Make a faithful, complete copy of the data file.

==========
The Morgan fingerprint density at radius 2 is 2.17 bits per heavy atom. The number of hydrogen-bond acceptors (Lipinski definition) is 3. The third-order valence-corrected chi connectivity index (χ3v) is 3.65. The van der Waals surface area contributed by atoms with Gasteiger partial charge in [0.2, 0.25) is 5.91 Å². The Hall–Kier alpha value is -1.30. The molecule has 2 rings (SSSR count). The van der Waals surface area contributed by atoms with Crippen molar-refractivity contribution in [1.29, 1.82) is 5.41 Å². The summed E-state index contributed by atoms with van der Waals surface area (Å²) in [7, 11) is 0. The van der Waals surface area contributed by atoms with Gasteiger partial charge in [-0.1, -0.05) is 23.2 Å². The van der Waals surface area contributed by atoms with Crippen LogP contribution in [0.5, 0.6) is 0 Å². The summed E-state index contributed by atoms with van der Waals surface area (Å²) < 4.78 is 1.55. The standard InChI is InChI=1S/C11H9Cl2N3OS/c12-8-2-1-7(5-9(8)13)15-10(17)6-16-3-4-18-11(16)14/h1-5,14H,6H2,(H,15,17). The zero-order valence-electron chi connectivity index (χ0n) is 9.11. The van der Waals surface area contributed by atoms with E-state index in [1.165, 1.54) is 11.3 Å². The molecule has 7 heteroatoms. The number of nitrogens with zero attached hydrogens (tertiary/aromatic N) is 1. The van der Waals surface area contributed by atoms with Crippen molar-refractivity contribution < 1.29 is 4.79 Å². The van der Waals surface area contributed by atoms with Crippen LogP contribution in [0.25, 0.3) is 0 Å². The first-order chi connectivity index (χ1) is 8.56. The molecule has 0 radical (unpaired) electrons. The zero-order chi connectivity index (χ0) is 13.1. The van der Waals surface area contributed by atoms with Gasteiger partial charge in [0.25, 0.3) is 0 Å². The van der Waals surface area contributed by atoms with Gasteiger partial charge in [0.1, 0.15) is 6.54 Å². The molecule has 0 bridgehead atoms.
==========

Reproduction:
The Morgan fingerprint density at radius 2 is 2.17 bits per heavy atom. The number of hydrogen-bond acceptors (Lipinski definition) is 3. The third-order valence-corrected chi connectivity index (χ3v) is 3.65. The van der Waals surface area contributed by atoms with Gasteiger partial charge in [0.2, 0.25) is 5.91 Å². The Hall–Kier alpha value is -1.30. The molecule has 2 rings (SSSR count). The van der Waals surface area contributed by atoms with Crippen molar-refractivity contribution in [1.29, 1.82) is 5.41 Å². The summed E-state index contributed by atoms with van der Waals surface area (Å²) in [7, 11) is 0. The van der Waals surface area contributed by atoms with Gasteiger partial charge in [-0.1, -0.05) is 23.2 Å². The van der Waals surface area contributed by atoms with Crippen LogP contribution in [0.5, 0.6) is 0 Å². The summed E-state index contributed by atoms with van der Waals surface area (Å²) < 4.78 is 1.55. The standard InChI is InChI=1S/C11H9Cl2N3OS/c12-8-2-1-7(5-9(8)13)15-10(17)6-16-3-4-18-11(16)14/h1-5,14H,6H2,(H,15,17). The zero-order valence-electron chi connectivity index (χ0n) is 9.11. The van der Waals surface area contributed by atoms with E-state index in [1.165, 1.54) is 11.3 Å². The molecule has 7 heteroatoms. The number of nitrogens with zero attached hydrogens (tertiary/aromatic N) is 1. The van der Waals surface area contributed by atoms with Crippen molar-refractivity contribution < 1.29 is 4.79 Å². The van der Waals surface area contributed by atoms with Crippen LogP contribution in [0.25, 0.3) is 0 Å². The first-order chi connectivity index (χ1) is 8.56. The molecule has 0 radical (unpaired) electrons. The zero-order chi connectivity index (χ0) is 13.1. The van der Waals surface area contributed by atoms with Gasteiger partial charge in [0.25, 0.3) is 0 Å². The van der Waals surface area contributed by atoms with Gasteiger partial charge in [0.1, 0.15) is 6.54 Å². The molecule has 0 bridgehead atoms.